At that moment, it dawned on me (maybe on S…but let’s pretend it was me for the sake of the story): Here is a golden opportunity to change to game. So, I/we told him that the door had a magic spell on it and wouldn’t open until he flossed, brushed and said the magic words, ‘hocus, pocus, open the door-us’.
Can you guess what happened next? You are right! It fucking worked! Four nights running, we have not battled over his oral hygiene. There have been no battle of wills. If it looks like one is coming down the pike, we just invoke the magic spell and ta-da!
I realize that this story may have us crossing very close to lying territory. That part I am not so keen on. The lack of battles? Well, that I love.
Posted in General Parenting, Toddlerhood
Tagged lesbian, lesbian parenting, lgbt, lgbt parenting, non-bio, non-bio mom, non-gestational, queer, queer parenting, toddler boy, toddler teeth brushing battles, toddlerhood, toddlers
As my son was falling asleep tonight, green bouncy ball in one hand, he started whispering something to me. There was just enough light in the room for me to recognize the white of his teeth as he smiled. “jaja-jo” was what I heard. I asked him to repeat. It came across the same. “Once more?” I asked knowing I was now pulling him farther from sleep. “Cujo,” he said loudly with a bigger smile.
“That’s what you call our dog. Why do you call him that?”
“I’ll tell you when you are bigger.”
Their tiny brains are amazing. He sits there watching the light disappear outside his windows, running through the events of the day. Eyes wide open, his breathing deepens as he remembers walks or play dates or, perhaps, when I needed a few minutes alone and gently escorted him to his room for my ten kid-free minutes.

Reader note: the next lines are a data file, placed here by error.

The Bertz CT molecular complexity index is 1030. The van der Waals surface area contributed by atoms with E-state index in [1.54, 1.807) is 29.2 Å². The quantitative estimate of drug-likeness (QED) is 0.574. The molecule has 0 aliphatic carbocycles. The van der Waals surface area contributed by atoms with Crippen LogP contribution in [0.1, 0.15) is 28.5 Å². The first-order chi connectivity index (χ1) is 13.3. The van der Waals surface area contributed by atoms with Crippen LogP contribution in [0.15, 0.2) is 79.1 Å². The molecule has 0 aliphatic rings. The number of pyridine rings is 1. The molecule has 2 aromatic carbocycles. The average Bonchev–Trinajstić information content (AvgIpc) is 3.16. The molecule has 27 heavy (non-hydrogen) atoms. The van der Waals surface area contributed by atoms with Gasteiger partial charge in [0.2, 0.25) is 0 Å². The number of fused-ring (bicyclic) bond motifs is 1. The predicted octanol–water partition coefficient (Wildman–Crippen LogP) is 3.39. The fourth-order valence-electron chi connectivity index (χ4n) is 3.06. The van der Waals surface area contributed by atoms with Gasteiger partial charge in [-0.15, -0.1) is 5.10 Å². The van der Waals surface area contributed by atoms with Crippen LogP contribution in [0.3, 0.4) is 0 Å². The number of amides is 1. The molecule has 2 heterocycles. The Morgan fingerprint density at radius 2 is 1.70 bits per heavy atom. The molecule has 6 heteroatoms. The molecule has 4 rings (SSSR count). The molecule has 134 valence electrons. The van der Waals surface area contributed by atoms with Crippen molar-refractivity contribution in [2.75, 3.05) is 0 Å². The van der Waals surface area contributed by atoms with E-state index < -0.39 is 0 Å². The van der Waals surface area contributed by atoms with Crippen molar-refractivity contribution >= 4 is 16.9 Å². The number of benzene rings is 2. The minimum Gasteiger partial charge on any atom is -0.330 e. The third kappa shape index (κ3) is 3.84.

Despite this being my least favorite time of year (humidity+heat=VERY unhappy Betsy), we have been rather busy. New adventures, new friends. All of these new things and he thinks about ‘Cujo’ right before he falls asleep. While their brains are amazing, they are also quite strange.
Posted in Toddlerhood
Tagged lesbian, lesbian parenting, lgbt, lgbt parenting, non-bio, non-bio mom, non-gestational, non-gestational mother, queer, queer parenting, things toddlers say, toddler, toddlerhood, toddlers
M is a bright child. Yes, I realize most parents would say this about their own kids. He has been potty trained since 20 months, knows his ABCs and the location of several states on a map. He is curious and asks a lot of questions and doesn’t forget a thing. He does not, however, know how to close his eyes when prompted.